On August 18, 2008, the Eleventh Circuit Court of Appeals rendered a decision in CNL Hotels v. Twin City Fire Insurance Company (WL 3823898) in which it applied Essex to reverse a summary judgment by determining that an endorsement under a surplus lines policy was not valid because it had not been filed and approved pursuant to the forms filing requirements of Chapter 627, Florida Statutes. In so doing, the Eleventh Circuit realized the worst-case scenario for application of Essex — that surplus lines insurance forms will now be treated just like admitted policy forms, and be subjected to all of the same requirements.
The decision in CNL Hotels confirms that it will not be possible to defer action to counter the Essex decision until the 2009 Florida legislative session in March. Decisions like CNL Hotels will attract attention from the trial bar, and it is likely that there will be further litigation and decisions prior to the session. For that reason, several insurers, among them Lloyd’s and AIG, have filed this week amicus briefs in conjunction with a motion for reargument filed in the CNL Hotels case. The Office appears to be moving toward making a more meaningful and official statement of its position with regard to surplus lines form regulation after Essex, and toward that end has filed an amicus brief in CNL Hotels.
Surplus lines insurers have agreed to meet in early October 2008 to discuss Essex, its progeny past and anticipated, and additional steps to be taken both in the courts, with the regulator, and in the 2009 session. Foley has been asked by the National Association of Professional Surplus Lines Offices, Ltd. (NAPSLO) to participate on the panel for that meeting. The Florida House may seek to address Essex in a reviser’s bill. Because such a bill may or may not address the industry’s concerns regarding Essex, we will be closely monitoring this development.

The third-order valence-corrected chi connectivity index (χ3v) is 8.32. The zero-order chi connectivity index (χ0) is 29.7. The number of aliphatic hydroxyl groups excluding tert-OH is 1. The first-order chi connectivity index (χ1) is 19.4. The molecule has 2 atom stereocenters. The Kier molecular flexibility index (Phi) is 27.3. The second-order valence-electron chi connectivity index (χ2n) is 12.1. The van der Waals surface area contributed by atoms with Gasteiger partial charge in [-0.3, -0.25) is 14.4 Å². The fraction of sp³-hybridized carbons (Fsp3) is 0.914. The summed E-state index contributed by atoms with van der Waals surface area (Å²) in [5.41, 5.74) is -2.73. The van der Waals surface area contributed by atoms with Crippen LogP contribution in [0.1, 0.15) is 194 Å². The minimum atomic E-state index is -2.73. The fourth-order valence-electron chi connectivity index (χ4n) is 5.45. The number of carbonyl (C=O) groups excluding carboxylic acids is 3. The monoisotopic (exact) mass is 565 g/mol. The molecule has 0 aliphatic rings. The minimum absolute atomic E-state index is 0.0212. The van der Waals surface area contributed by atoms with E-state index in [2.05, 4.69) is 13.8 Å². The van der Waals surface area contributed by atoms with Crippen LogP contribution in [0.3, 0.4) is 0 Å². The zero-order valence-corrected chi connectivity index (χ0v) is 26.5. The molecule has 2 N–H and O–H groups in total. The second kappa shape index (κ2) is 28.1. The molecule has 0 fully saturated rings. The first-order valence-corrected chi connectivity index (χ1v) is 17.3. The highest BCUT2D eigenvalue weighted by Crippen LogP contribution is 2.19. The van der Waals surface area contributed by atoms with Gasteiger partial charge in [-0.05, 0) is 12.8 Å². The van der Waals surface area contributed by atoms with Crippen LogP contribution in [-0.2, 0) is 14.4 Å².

Foley will provide further details regarding the proposed meeting as well as continuing information regarding the action to be taken by insurers and the Office in CNL Hotels, in upcoming periodic alerts.
The United States Court of Federal Claims (Court) recently decided the case of Fisher v. United States, Fed. Cl. No. 04-1726T (August, 2008), in which it rejected the long-held position of the Internal Revenue Service (IRS) that the basis of stock received by a policyholder in a demutualization is zero.
Plaintiff-policyholder purchased a participating life insurance policy from Sun Life Financial, Inc. (Sun Life), a mutual life insurer. The policyholder’s ownership rights under the policy included the ability to vote on matters submitted to participating policyholders, to participate in the profits of the company (i.e., to receive annual dividends representing the profit, if any, not retained in surplus), and to participate in any distribution of demutualization or liquidation benefits. These ownership rights could not be sold separately and would be extinguished upon termination of the policy.
Sun Life subsequently adopted a plan of demutualization under which policyholders retained their insurance coverage and could elect either to receive stock in the new holding company or to sell the shares issued in connection with a planned initial public offering. Plaintiff-policyholder elected the latter option and received cash. In connection with the demutualization, Sun Life received rulings from the IRS that (i) policyholders would recognize no gain or loss on the deemed exchange of their ownership rights in Sun Life solely for company stock, and (ii) the basis of company stock received by Sun Life policyholders in the deemed exchange would be “the same as the basis of the ownership rights surrendered” in exchange for the stock, i.e., “zero” basis.